We’ve already seen many innovative processes and technologies to curb emissions emerge. For example, a feed additive that can reduce the amount of methane produced by beef cows by up to 90%18 – or GHG-efficient farming technologies which can achieve up to one-fifth of necessary emission reductions.19
Other areas within the agriculture sector may benefit from the transition to a circular economy – for example, the use of plastics in food packaging and preparation. Innovations in plastics recycling may allow businesses to benefit from the use of recycled plastics as a feedstock whilst ultimately reducing GHG emissions from the production of virgin plastics.20
The transport sector accounts for up to one-fifth of global CO2 emissions.21 But the electric vehicle (EV) industry has witnessed immense growth on the back of policy support, technological innovation and changing public infrastructure.
For instance, California recently announced it will completely ban the sale of new petrol-only vehicles by 2035.22 Meanwhile, in June, members of the European Parliament voted to support a similar ban on diesel and petrol cars by the same year.23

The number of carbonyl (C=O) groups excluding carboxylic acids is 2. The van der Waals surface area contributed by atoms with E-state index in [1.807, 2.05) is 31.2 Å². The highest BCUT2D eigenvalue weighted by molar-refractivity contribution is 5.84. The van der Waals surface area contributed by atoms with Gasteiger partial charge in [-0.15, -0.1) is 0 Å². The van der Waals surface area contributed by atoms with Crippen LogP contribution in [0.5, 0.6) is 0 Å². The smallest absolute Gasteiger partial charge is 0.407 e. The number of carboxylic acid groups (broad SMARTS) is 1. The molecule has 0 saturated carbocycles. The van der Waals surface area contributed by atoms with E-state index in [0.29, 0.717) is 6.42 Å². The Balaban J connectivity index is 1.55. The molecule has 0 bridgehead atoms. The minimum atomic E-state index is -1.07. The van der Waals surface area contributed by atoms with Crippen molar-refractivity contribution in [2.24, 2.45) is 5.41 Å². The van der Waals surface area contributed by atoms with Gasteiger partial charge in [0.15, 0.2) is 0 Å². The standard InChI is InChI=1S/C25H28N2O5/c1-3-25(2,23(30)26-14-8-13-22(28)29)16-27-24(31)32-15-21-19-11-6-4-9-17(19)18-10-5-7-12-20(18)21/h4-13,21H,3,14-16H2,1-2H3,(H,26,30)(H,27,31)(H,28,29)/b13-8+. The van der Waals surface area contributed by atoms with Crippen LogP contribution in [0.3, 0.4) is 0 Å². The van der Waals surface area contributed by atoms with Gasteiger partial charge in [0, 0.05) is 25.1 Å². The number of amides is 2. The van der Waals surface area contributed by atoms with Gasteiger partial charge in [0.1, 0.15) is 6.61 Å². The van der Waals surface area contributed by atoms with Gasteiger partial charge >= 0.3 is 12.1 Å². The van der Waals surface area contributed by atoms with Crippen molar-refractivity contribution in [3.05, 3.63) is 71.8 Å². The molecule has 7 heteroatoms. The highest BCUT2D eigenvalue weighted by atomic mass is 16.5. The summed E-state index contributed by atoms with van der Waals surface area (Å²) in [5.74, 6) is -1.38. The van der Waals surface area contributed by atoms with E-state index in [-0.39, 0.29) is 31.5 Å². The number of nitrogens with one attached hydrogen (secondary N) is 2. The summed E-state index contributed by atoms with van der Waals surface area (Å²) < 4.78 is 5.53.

By 2030, EVs could represent over 60% of vehicles sold globally24 – global sales have already risen strongly in 2022, with two million sold in just the first quarter, up 75% from the same period a year earlier.25
Meanwhile, the aviation sector is tentatively moving from fossil-derived kerosene to sustainable aviation fuels (SAFs), such as biofuels or synthetic kerosene. The International Air Transport Association targets a 2% share in SAFs by 2025, but current production capacity of the alternative fuel is low and could benefit from further investment.26
Supporting the transition
While the net zero transformation of the world’s economies appears a daunting, complex task, there are various ways for investors to act positively and potentially profitably against climate change.
There’s still some way to go, but progress is already being made in the sectors that emit some of the highest proportions of GHG, offering new investment opportunities on the path to net zero.
Each of these sectors is going through a transformation that will produce leaders and laggards, both inside the industry and among investors.
We believe it is vital for asset managers to adjust their portfolios and be an active part of that transition – not only with the goal of enhancing or protecting client returns, but to help build a net zero, sustainable future.